The Poetry Oracle: Ask a Question and Find Your Fate by Amber Guetebier

By Amber Guetebier

Combining poetry with divination, this assortment resurrects the traditional Greek paintings of Rhapsodomancy, or divining one's fortune or future by utilizing poetry or verse. Harkening again to antiquity, while Polyhymnia—the muse of sacred poetry—and Calliope—the muse of epic poetry—were invoked for advice, each one web page of this anthology comprises 3 poetic excerpts, chosen for their oracular knowledge. Readers are requested to think about a query after which randomly choose an excerpt, with a purpose to provide revelations and proposal for extra contemplation. Excerpts are drawn from poets through the a long time, together with Sappho, Li Po, Rumi, Emily Dickinson, Walt Whitman, Dylan Thomas, William Blake, and J.R.R. Tolkien. even though designed as a prophetic instrument, it may even be used as an advent to a few of the world's maximum poets.

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An Anatomy of the World” Light came from the east, bright signal of God, the sea became still so that I might see the headlands, the windy walls of the sea. Fate often saves an undoomed man when his courage is good. Beowulf, “The Feast at Herot” 0 29 - The Poetry Oracle ut Oh! What Human Fortitude can be Sufficient to Resist a Deity? Aphra Behn, “A Congratulatory Poem” Shall you have all or nothing take half or pass by untouched? Marge Piercy, “My Mother’s Body” Our passions help to lift us. I loved what I could love until I held Him, for then-all things-every world disappeared.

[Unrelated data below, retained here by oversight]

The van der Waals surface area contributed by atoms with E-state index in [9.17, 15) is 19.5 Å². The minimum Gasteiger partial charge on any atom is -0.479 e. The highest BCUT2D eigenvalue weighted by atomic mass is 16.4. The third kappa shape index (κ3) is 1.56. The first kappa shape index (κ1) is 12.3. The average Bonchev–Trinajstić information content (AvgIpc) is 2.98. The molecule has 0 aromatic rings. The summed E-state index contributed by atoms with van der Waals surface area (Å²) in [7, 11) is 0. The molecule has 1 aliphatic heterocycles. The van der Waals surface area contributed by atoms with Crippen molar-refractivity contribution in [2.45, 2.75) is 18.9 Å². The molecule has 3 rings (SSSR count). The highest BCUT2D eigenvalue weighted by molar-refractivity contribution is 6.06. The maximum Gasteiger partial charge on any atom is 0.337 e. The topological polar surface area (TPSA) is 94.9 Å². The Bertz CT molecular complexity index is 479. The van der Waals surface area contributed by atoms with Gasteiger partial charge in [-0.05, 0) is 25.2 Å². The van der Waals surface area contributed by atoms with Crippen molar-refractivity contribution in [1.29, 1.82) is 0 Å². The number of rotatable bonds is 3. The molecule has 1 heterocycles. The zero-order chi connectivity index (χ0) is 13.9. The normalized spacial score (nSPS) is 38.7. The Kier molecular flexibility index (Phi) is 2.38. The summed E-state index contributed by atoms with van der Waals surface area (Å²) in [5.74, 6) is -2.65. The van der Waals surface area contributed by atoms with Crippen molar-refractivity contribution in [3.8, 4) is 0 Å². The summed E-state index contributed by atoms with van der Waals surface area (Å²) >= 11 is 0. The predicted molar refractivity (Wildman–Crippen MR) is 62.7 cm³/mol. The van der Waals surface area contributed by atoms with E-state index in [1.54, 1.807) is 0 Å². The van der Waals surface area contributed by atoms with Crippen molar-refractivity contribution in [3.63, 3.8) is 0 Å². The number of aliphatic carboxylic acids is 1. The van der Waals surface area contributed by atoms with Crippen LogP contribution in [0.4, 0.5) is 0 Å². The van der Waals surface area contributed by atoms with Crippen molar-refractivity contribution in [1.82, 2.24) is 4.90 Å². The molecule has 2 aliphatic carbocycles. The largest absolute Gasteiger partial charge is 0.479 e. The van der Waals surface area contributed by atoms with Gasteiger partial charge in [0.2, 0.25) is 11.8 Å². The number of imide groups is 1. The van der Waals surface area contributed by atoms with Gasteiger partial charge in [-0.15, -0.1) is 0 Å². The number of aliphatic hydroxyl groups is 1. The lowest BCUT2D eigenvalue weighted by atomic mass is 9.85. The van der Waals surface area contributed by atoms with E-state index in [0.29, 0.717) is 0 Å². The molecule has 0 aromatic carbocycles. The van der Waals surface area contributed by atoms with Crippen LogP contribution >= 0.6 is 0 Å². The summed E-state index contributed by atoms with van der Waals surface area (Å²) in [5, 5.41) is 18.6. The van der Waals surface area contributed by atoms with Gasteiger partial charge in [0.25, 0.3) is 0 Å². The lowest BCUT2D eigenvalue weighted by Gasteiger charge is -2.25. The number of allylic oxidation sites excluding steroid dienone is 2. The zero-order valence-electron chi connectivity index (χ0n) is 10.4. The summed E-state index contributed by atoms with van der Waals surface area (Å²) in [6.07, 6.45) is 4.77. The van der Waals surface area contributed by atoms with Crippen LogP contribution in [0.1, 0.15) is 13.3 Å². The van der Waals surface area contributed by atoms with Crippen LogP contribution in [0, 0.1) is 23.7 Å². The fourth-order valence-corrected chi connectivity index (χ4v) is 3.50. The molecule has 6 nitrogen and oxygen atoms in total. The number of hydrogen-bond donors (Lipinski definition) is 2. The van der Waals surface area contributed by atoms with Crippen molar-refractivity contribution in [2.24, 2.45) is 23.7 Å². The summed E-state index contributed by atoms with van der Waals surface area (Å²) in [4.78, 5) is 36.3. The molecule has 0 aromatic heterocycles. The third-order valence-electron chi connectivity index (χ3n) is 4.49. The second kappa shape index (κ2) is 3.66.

She recycled her man, Osiris And added a gold phallus Rethink what you want to do. ArtAmiss, “Isis” 0 41 - The Poetry Oracle f my desires, whereat I weep and sing, In joy and woe, as in a doubtful ease, For my sweet thoughts sometime do pleasure bring, Henry Howard, Earl of Surrey, “Alas! So All Things Now Do Hold Their Peace” I touch my palm. I touch it again and again. I leave no fingerprint. I find no white scar. It must have been something else, Something enormous, something too big to see.

It is a fearful thing To feel another’s guilt! Oscar Wilde, “The Ballad of Reading Gaol” Even so you can see in full dawn The ground there lifts a foreign thing desertless in origin. R. Ammons, “Apologia Pro Vita Sua” 0 33 - Next, sip this weak wine From the green glass flask, with its stopper. Robert Browning, “The Englishman in Italy” The Poetry Oracle A coin, a dot, the end of a sentence, the end of the long improbable utterance of the holy and human. K. Williams, “The Modern” e are resident inside the machinery, a glimmering spread throughout the apparatus.

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